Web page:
? Project 1 Rhesus macaque (RM) experiments and human clinical trials collectively indicate that broad protection against HIV infection involves mechanisms of anti-envelope humoral immunity that reach beyond conventional neutralizing activity. The most likely possibilities are Fc receptor (FcR)-dependent effector functions, including antibody-dependent cell cytotoxicity (ADCC), antibody-dependent cellular phagocytosis (ADCP) or antibody- dependent trogocytosis. Recent studies in murine models where Fc regions and Fc receptors (FcR) are species-matched indicate that Fc-FcR interactions play an important role in antibody-mediated protection against HIV even when Fab-mediated direct neutralizing activity is present. Nevertheless, whether RM and humans exhibit similar relationships between protection and FcR-dependent immunity remains unclear. For example, the RV144 clinical trial linked non-neutralizing anti-gp120 humoral immunity with decreased risk of infection while passive immunization of RM with non-neutralizing human anti-envelope antibodies has failed to block infection but instead decreased the number of transmitted viruses. Further, we found that RM antibodies raised against an RV144-like vaccine regimen primarily mediate monocyte-directed trogocytosis against HIV envelope; whereas immune sera from human vaccinees enables mainly NK-mediated killing. Such variances must be reconciled before RM can be accurately used to model how HIV vaccine candidates and anti-envelope antibodies will function in humans. Accordingly, the hypotheses for this Program are that: a) mechanisms of protective humoral immunity diverge in RM versus humans largely because of differences in FcR-dependent effector functions; b) the elucidation of these differences will facilitate optimization of the RM model for HIV vaccine development. Towards this goal, this Project will test a novel hypothetical model to explain how anti- HIV envelope antibodies variably activate FcR-dependent effector functions in vivo. The key features of the model are that: a) the formation of an HIV envelope immune complex allosterically induces a distinct Fc structure (Immune Complex Fc, ICFc); b) the ICFc structure is marked by altered FcR binding compared to free immunoglobulin; c) ICFc structures diverge between human and RM systems such that their respective FcR preferences differ. Thus, dominant effector mechanisms can differ between macaques and humans despite similar epitope targeting. Following our published work and preliminary data, this hypothesis will be explored by examining HIV epitopes that arise during early replication. These include broadly neutralizing epitopes as well as CD4-induced, transition state epitopes known to be potent targets for FcR-dependent anti- HIV activity against cell-bound virions. This hypothesis will be tested in two specific aims:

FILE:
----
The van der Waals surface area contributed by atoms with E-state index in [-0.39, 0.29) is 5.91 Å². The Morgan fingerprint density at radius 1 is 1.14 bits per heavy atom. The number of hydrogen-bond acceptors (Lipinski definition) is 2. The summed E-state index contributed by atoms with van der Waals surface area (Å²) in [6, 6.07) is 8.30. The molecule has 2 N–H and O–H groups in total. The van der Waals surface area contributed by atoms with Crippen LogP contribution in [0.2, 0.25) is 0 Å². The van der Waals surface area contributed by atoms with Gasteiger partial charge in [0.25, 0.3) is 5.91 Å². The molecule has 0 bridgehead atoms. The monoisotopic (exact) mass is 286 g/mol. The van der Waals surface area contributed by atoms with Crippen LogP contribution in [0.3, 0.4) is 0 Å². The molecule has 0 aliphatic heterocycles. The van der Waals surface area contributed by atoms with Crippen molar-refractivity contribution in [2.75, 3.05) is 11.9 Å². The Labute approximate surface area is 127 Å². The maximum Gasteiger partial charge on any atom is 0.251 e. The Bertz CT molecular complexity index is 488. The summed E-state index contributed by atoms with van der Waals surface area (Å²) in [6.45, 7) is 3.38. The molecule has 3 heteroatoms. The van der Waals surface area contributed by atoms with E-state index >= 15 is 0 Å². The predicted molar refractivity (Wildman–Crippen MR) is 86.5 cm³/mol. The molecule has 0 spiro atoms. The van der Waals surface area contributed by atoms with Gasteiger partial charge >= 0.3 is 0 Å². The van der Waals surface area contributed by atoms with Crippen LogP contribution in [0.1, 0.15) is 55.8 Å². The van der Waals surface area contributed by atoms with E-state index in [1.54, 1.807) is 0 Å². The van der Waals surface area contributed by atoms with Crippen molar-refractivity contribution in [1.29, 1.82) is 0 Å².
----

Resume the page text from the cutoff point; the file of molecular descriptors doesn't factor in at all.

Aim 1. Establish that HIV-1 envelope-IgG immune complexes have distinct, species-specific Fc?R binding profiles.
Aim 2. Establish that antibody specificity and Fc?R binding profiles determine immune effector mechanisms in humans versus rhesus macaques.
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